When I first heard about Hawaii’s false ballistic missile threat, sent on January 13, and the reaction to it among the natives who thought they were in danger, it engendered genuine sadness, because here in Israel, we live under the threat of real rocket attacks every day, as I know all too well, and those attacks that have been launched against us have been largely ignored by the rest of the world.
For Americans, the threat of a ballistic missile is far from a daily reality or concern. So when Hawaiians received a false warning that a nuclear rocket attack was imminent, residents panicked, with parents reportedly hiding their children in the sewer, students at the University of Hawaii running into marked fallout shelters, only to find them locked, and motorists parking in highway tunnels.
Living in Israel, I understand that sense of panic all too well. I commonly get similar alerts from my “Red Alert” phone application of incoming Hamas and Hezbollah rockets, often headed toward the south of Israel.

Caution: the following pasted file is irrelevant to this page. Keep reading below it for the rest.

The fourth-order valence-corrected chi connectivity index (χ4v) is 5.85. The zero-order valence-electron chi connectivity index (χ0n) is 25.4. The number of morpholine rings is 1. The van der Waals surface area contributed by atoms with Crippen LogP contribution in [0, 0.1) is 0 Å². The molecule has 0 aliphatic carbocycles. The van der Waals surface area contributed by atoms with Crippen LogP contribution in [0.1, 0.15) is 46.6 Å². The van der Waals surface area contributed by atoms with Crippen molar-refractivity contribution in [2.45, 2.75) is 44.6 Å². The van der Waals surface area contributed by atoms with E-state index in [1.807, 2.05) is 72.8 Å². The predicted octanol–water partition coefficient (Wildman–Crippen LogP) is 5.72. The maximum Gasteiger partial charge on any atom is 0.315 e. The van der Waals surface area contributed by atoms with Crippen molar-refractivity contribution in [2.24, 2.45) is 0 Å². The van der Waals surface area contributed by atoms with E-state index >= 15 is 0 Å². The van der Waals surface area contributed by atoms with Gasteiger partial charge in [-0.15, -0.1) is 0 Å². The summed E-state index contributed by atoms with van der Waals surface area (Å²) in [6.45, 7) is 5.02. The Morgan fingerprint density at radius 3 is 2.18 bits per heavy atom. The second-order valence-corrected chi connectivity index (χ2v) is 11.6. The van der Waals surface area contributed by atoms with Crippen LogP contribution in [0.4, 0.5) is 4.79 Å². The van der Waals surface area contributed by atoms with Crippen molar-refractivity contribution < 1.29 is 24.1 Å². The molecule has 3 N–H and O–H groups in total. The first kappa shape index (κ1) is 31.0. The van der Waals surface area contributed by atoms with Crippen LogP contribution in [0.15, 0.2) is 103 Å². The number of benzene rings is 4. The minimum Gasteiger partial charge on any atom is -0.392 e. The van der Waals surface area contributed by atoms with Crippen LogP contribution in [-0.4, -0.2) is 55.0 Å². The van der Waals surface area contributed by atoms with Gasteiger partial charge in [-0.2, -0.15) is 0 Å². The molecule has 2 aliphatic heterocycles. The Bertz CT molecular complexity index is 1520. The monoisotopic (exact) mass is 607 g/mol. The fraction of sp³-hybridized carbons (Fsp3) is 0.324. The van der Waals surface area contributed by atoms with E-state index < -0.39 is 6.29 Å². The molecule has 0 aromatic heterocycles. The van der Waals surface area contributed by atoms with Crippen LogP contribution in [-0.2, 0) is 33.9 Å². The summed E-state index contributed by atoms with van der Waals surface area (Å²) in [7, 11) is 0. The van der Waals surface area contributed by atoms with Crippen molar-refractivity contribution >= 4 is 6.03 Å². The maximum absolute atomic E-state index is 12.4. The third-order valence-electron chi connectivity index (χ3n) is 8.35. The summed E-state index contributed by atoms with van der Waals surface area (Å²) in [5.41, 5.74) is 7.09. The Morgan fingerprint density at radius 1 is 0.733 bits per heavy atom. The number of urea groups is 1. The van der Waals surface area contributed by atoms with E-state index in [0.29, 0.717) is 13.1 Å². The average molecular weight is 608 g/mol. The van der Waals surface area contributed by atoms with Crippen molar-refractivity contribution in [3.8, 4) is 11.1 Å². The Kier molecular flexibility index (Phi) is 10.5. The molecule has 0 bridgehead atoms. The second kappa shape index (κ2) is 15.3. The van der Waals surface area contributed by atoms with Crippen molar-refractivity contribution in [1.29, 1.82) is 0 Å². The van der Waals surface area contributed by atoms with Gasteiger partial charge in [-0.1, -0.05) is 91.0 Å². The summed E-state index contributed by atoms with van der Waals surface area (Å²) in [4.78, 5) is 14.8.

I know the feeling when you get that alert, the shock wave that starts deep in the gut and heads upward, much like when you’re dropping from a roller coaster.
During the last war between Israel and Hamas (the Palestinian terrorist group that governs the Gaza Strip), not only did I get the alerts on my phone, I heard the air raid sirens wail over and over, all around the country. But these sirens were not false alarms — they were real alarms, warning Israel to take cover. Luckily, many of these rockets were shot down by the American-funded Iron Dome interception system.